A further aspect of the present invention, involving the battery compartment which is useful in other electrical appliances as well, concerns an actuator mounted to the battery retainer cap operable by a user for alternatively connecting and disconnecting the battery in a circuit thereby respectively enabling and disabling the battery. The battery compartment includes an electrically conductive sleeve and the battery retainer cap is electrically conductive and conductively retained by the sleeve for containing the battery with one terminal of the battery in conductive engagement with a conductive floor or partition of the battery retainer cap when the battery is enabled. The other terminal of the battery contacts a conductive spring electrically insulated from the sleeve and downwardly biasing the battery, the sleeve and the spring electrically connected to the circuit. The partition or floor includes a bore therethrough, the actuator includes an electrically insulating post in the bore, and the actuator is actuable by the user for upwardly displacing the post to urge the one terminal of the battery to conductively disengage from the conductive partition or floor for disabling the battery and alternatively for downwardly displacing the post such that the one terminal of the battery conductively engages the floor for enabling the battery. The preferred embodiment further includes an actuator retainer cap retainably mounting the actuator to the battery retainer cap; two projections depending from the battery retainer cap and radially spaced from the bore; two arcuate recesses in the actuator and concentrically spaced about the post for respectively receiving the projections, the depth of each of the recesses increasing from one end to the other end thereof; and a compression spring held by the actuator retainer spring and acting upon the actuator for maintaining the recesses in engagement with the projections. Each end of each of the arcuate recesses preferably includes a detent for releaseably retaining an associated one of the projections.
 The preferred embodiment of the present invention, including both high intensity and low intensity light sources, further includes: an ON/OFF switch on the housing and operable by the user for alternatively turning on and off the high intensity light source when the battery is enabled; at least one momentary switch on the handgrip operable by the user for momentarily turning on the high intensity light source when the battery is enabled; and a momentary switch on the housing operable by the user for momentarily turning on the at least one low intensity light source when the battery is enabled.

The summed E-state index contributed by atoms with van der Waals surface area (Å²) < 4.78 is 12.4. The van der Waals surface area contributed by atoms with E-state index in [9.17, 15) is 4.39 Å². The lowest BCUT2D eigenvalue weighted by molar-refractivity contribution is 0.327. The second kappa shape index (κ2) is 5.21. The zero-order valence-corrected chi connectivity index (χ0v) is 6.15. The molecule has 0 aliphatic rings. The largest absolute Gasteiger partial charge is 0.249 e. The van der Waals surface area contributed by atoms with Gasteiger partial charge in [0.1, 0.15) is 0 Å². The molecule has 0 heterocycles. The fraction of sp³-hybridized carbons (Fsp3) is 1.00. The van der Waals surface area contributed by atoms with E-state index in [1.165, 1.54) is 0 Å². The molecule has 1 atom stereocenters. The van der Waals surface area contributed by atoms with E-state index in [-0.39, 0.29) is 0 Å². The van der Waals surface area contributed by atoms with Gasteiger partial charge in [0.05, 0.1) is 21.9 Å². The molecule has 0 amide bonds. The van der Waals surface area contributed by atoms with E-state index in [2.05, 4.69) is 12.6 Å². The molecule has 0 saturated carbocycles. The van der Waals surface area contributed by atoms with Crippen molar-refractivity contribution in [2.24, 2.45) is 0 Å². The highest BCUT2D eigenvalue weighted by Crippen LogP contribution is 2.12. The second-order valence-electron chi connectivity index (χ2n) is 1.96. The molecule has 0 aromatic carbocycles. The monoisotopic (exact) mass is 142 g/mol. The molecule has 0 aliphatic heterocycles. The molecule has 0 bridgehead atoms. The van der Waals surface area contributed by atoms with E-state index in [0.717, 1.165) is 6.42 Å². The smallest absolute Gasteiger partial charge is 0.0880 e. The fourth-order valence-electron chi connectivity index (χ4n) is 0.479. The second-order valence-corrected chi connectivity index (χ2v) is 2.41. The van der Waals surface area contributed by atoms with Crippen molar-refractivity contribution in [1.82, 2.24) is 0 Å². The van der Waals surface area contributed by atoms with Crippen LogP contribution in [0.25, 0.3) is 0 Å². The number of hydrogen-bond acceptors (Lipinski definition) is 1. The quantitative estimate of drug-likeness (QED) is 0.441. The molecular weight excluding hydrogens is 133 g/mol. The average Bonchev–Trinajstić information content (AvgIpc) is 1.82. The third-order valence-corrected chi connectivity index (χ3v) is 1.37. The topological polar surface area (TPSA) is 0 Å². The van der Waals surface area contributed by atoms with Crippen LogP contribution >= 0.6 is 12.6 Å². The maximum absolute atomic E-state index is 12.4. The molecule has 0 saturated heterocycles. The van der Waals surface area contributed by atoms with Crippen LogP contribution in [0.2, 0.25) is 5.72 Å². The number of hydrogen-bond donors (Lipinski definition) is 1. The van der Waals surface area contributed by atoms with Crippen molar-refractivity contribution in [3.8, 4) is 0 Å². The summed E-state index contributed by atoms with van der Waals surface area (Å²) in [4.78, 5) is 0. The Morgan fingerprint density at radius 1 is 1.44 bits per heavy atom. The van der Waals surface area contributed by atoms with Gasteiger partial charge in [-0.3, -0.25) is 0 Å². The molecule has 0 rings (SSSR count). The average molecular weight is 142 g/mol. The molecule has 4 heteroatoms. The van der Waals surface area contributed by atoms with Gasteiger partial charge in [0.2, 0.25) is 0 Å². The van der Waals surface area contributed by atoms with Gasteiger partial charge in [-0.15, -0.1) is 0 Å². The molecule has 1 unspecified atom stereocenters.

The novel features believed to be characteristic of the invention, together with further advantages thereof, will be better understood from the following description considered in connection with the accompanying drawings in which preferred embodiments of the present invention and various aspects thereof are illustrated by way of example. It is to be understood, however, that the drawings are for the purpose of illustration and description only and are not intended as a definition of the limits of the invention.
FIG. 1 is a side elevation view of a preferred embodiment of a combined target illuminator and navigation illuminator device in accordance with the present invention, mounted to a firearm;
FIG. 2 is an enlarged perspective view of the target/navigator illuminator device of FIG. 1;
FIG. 3 is a side elevation view of the device of FIG. 2, partially broken away and partially in cross-section to show features of the present invention;
FIG. 4 is a schematic diagram of an electric circuit included in the preferred embodiment of FIG. 3;
FIG. 5 is a perspective view of the battery compartment safety latch shown in FIG. 3 in its normal position;
FIG. 6 is a fragment of the lower portion of FIG. 3, showing the safety latch in its actuated position;
FIG. 7 is a top view of a preferred embodiment of an actuator component of the battery enable/disable switch assembly shown in FIG. 3;
FIG. 8 is a cross-sectional elevation view of the switch actuator of FIG. 7, taken along the line 8-8 of FIG. 7 in the direction of the appended arrows;
FIG. 9 is an elevational cross-sectional view of the switch actuator, taken along the line 9-9 of FIG. 7 in the direction of the appended arrows;
FIG. 10 is a fragmented enlarged cross-sectional elevation view of the switch actuator, taken along the line 10-10 of FIG. 7 in the direction of the appended arrows;
FIG. 11 is a bottom view of the switch actuator of FIG. 7;
FIG. 12 is a bottom view of a plate element of the enable/disable switch assembly shown in FIG. 3, for cooperative engagement by the switch actuator of FIGS. 7-11;
FIG. 13 is a cross-sectional elevation view of the switch plate of FIG. 12, taken along the line 13-13 of FIG. 12 in the direction of the appended arrows;
FIG. 14 is a bottom view of the battery retainer cap shown in FIGS. 3 and 6; and
FIG. 15 is a fragment of the lower portion of FIG. 3 modified to show a variation of the battery enable/disable switch assembly.